Netizens are ashamed of Beijing for winning Margaret Mac Neil’s Olympic gold medal and calling her a “Chinese contestant.”

The Chinese government has embarrassed netizens by blasting China’s one-child policy, which has been in place for decades, in honor of Margaret Mac Neil’s success in winning the Olympic gold medal.

On July 26, in Tokyo, Mac Neil gained international fame after winning Canada’s first gold medal in the 100-meter women’s butterfly, defeating Chinese swimmer Zhang Yufei and at the same time setting records in the Americas. I did.

Mac Neal’s success also drew attention to her Chinese heritage. Both Western and Chinese state media reported that a 21-year-old child was an abandoned baby in China and was later adopted by Canadian couples Edward Mack Neil and Susan Macknea. ..

Speculation about Mac Neal’s real parents led China’s blog website Weibo’s netizens to blame the country’s one-child policy for preventing the birth of at least 400 million people as of 2014, when the campaign ended. I did.

The one-child policy, launched by the ruling Chinese Communist Party (CCP) in 1979, was an attempt to artificially manage China’s population. Approximately 324 million Chinese women were regularly transplanted with intrauterine contraceptive devices to carry out rigorous campaigns, and 108 million were sterilized between 1980 and 2014. rice field.

According to her profile on the Canadian Olympic Commission website, Mac Neil was born in February 2000 in Jiujiang, a city in Jiangxi province in northwestern China.

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On the Chinese blog website Weibo, the hashtag about Margaret Mac Neil’s gold medal in the women’s 100-meter butterfly at the Tokyo Olympics has recorded over 400 million views. (Screenshot of Weibo website)

Weibo, censored by the CCP, praised McNeil as a “Chinese contestant” and hashtagged her victory. By August 6, it had over 400 million views and some users even suggested helping them find their real parents in China.

“Canada contestant Mac Neil won the gold medal in 0.05 seconds with a female 100-meter butterfly, especially Mac Neil, who is a Chinese contestant,” says the sentence at the top of the page.

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Screenshots of comments left by netizens on the Chinese blog website Weibo. (Screenshot of Weibo)

But Chinese netizens Beaten up To Beijing trying to recognize the achievements of Mac Neal’s ancestors.

“”[She is] Canadian! We abandoned her and stopped trying to profit from her glory, “writes one netizen.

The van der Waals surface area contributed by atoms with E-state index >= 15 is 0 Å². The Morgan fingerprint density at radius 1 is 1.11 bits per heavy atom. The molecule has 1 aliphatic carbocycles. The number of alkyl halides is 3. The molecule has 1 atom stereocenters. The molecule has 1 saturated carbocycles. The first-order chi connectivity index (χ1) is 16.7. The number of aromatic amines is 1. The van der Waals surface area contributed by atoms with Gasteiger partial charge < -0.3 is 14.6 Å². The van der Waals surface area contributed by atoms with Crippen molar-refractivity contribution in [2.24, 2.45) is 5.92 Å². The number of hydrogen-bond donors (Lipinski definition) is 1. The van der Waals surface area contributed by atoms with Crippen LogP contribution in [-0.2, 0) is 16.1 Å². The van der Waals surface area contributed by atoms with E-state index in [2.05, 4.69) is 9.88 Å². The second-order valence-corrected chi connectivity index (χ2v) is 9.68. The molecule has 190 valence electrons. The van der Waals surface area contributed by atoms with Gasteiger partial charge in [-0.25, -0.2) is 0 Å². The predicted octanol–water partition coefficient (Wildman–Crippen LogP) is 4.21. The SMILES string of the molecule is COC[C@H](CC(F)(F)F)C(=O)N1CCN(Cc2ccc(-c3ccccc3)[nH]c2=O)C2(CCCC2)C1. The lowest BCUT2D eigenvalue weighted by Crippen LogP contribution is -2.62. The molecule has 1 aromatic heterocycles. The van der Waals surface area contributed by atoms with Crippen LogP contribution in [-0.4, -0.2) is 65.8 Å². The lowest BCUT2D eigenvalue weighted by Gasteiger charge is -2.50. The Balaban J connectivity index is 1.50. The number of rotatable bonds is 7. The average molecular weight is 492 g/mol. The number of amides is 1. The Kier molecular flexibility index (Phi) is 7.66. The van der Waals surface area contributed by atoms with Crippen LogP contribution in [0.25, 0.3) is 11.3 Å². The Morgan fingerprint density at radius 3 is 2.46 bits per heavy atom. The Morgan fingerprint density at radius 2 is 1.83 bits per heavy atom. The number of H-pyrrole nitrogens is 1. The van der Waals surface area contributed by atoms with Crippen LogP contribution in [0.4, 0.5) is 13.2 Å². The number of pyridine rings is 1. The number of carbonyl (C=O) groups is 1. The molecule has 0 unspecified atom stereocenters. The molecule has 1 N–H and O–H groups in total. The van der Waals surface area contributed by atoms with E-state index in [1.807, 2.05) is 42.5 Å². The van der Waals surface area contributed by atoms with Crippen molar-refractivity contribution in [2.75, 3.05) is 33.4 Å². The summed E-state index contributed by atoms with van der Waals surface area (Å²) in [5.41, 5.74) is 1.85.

“In China’s overall social context, isn’t there a lot of prejudice against daughters towards sons? [cases] Isn’t it an inherently bad habit around me? Another netizen wrote. “It’s not embarrassing that she’s a Chinese descendant, and it’s not embarrassing that she won on behalf of Canada, but” she’s a Chinese descendant but won on behalf of Canada. So it’s embarrassing, “those who think are true embarrassment. “

Epoch Times Photo
Screenshots of comments left by netizens on the Chinese blog website Weibo (Screenshots of Weibo)

Another netizen said, “There are many healthy young girls suitable for adoption in China,” and many foreigners are visiting China just for that reason.

The CCP’s one-child policy has fostered gender inequality, especially in rural China. In the countryside of China, traditional beliefs prefer male children who are better suited to perform agricultural labor and are responsible for inheriting family pedigree.

According to China’s 2000 census data, the mortality rate for boys in Jiangxi Province at that time was 31.36%, while the mortality rate for women was 78.5%.

Outside hitter Zhu Ting, who led the Chinese women’s volleyball team to victory at the 2016 Rio de Janeiro Olympics, also attracted the attention of netizens who criticized the one-child policy.

Zhu’s family, with six daughters, clearly violated the Chinese Communist Party’s policy. However, authorities praised the athlete, dubbing the family as “the most beautiful family in Henan.”

This came due to a bitter comment by the netizens. One post about Weibo is: 400 million babies … How many Olympic champions, tech giants and maestro are there? “

Eva Fu and Frank Fang contributed to this article

Andrew Chen